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Burgundy to Champagne: The Wine Trade in Early Modern France (The Johns Hopkins University Studies in Historical and Political Science)

ISBN: 9780801855672
Publisher: The Johns Hopkins University Press
Publication Date: 1997-08-26
Number of pages: 376
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"The history of wine in France," writes historian Thomas Brennan, "cannot be understood without the wine trade." Perhaps more than any other members of rural society, the wine growers of early modern France depended on markets. Those who controlled these markets, whether through enterprise, wealth, influence, or simple ruthlessness, could gain enormous power. This is the story of the provincial brokers who gained such power, rising in the late seventeenth and early eighteenth century from positions as minor functionaries to world famous negotiants who exercised unprecedented control over the wine trade and wine growers.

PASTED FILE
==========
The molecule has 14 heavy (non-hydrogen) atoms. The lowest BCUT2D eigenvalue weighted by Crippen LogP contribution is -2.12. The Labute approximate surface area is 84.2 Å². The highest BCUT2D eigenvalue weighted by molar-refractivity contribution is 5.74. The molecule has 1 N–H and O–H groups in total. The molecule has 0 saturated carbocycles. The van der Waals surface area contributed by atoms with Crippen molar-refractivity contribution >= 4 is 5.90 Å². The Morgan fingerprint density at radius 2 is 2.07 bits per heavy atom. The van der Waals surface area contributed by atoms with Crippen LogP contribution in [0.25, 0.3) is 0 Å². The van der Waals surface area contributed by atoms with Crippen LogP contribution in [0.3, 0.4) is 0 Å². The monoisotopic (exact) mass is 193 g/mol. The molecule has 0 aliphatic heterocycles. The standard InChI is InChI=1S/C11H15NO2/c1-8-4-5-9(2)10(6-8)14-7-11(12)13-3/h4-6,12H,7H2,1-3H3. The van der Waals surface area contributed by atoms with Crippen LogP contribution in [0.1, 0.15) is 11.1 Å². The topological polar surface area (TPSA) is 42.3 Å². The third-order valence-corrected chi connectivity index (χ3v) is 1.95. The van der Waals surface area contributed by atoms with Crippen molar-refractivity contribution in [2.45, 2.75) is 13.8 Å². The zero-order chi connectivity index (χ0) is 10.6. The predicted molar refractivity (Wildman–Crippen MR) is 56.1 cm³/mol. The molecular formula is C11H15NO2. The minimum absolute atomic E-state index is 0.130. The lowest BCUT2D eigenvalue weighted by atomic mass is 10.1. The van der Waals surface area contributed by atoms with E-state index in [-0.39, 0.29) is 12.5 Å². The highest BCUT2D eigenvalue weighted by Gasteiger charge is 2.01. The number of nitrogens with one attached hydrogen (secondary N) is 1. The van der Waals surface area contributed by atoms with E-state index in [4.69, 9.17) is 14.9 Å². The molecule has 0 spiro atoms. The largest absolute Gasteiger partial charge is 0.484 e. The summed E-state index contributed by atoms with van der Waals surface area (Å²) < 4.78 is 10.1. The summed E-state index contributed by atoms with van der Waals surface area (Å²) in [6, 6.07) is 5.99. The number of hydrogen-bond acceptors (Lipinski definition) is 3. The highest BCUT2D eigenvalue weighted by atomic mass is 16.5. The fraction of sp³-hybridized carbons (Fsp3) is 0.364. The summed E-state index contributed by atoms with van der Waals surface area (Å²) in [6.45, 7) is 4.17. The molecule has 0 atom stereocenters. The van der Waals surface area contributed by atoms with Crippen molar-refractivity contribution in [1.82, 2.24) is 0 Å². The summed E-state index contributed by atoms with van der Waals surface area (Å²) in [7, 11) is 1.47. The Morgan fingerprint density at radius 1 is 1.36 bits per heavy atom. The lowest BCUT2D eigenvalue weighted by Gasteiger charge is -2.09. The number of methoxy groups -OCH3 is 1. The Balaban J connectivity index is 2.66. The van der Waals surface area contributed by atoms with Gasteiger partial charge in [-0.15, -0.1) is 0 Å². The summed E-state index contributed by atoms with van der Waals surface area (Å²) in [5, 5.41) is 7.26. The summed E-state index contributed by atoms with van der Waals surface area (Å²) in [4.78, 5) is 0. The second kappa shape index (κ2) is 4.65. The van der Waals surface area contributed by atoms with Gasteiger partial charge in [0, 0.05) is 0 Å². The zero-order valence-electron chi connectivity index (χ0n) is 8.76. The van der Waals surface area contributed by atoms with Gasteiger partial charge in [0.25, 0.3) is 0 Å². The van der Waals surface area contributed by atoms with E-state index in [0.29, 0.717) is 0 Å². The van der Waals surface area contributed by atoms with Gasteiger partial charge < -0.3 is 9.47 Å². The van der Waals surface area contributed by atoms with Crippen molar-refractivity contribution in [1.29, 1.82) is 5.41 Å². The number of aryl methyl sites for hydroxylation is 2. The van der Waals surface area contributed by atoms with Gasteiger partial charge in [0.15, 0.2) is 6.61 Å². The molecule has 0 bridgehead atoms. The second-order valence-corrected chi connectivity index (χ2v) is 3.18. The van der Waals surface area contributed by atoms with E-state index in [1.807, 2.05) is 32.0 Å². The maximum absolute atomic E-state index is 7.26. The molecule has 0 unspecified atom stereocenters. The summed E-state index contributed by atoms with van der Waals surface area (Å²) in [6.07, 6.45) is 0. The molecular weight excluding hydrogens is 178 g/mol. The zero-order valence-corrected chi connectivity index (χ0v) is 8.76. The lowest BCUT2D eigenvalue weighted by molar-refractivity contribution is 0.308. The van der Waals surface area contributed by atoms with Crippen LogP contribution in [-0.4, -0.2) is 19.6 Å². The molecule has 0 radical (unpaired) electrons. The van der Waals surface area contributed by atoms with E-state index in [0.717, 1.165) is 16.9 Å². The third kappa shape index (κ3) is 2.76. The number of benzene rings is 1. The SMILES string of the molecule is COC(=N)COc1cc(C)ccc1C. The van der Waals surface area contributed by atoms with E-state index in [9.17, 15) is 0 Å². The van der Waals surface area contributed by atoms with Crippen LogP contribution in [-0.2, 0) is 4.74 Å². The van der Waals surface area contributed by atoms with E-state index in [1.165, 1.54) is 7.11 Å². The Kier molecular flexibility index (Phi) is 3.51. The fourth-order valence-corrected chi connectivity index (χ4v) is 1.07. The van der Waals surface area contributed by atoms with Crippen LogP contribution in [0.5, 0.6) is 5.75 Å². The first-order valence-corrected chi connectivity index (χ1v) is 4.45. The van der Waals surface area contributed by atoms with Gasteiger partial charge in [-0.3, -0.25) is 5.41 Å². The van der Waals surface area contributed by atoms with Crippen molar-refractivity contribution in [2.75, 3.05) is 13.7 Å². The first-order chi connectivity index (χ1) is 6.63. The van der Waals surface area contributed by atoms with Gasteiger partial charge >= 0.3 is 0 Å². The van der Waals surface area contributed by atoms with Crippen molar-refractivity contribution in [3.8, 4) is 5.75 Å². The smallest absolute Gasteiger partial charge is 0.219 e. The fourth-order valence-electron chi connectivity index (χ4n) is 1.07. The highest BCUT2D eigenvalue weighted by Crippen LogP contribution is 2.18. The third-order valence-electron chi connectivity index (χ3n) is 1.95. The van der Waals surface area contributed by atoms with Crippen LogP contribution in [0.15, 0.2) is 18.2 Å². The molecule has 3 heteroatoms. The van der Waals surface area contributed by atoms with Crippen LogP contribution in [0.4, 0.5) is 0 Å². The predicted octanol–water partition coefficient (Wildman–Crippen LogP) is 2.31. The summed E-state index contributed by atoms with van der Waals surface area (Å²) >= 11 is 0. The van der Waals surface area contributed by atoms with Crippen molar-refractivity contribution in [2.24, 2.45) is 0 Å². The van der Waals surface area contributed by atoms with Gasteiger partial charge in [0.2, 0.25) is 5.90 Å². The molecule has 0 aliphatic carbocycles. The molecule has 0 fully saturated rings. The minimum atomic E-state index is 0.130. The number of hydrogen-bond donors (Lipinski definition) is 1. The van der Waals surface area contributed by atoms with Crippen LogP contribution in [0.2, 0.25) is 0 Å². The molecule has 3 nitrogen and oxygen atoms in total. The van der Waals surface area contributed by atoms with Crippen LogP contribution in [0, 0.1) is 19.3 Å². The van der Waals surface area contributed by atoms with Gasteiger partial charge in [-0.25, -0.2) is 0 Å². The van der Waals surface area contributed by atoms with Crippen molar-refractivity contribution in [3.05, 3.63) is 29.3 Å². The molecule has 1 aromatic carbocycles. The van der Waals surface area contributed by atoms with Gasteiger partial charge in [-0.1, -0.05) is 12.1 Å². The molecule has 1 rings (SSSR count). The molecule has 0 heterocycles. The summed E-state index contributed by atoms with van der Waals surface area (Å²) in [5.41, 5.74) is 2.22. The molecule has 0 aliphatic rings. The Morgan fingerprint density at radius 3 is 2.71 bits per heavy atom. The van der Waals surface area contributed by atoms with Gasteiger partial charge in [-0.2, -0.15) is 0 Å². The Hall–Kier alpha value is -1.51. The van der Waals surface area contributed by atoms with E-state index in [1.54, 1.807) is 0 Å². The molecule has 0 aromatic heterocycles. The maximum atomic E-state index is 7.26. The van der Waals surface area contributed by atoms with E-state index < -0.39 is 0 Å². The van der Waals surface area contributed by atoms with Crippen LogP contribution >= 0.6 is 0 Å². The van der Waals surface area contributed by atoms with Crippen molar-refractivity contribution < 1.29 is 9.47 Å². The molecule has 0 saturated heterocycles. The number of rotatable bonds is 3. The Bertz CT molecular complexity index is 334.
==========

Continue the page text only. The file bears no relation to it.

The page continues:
After an initial examination of France's viticultural society and the process of creating wine, Brennan turns his attention to the wine trade, the process of finding the buyers who would make the vines bear economic fruit. Drawing on remarkably revealing statistics from Champagne, Brennan clearly establishes the crucial role played by brokers in this trade. He also examines the role of the brokers in the early eighteenth century, both nationally and in the provinces of Champagne and Burgundy. And he analyzes the wine growers' response to the brokers' innovations and growing power, interpreting the language of judicial, political, and silent protests to illuminate the emerging views of the market's role in society.

Brennan concludes with a look at the internationalization of the wine trade, as commercial ties grew to knit most of France together in the late eighteenth century, and certain provinces moved to thrust themselves into a wider, European commercial world. The end of the old regime was a time of commercial difficulty for the wine trade but also a time of crucial innovation for the brokers who would lay the groundwork for their triumph in the following century.

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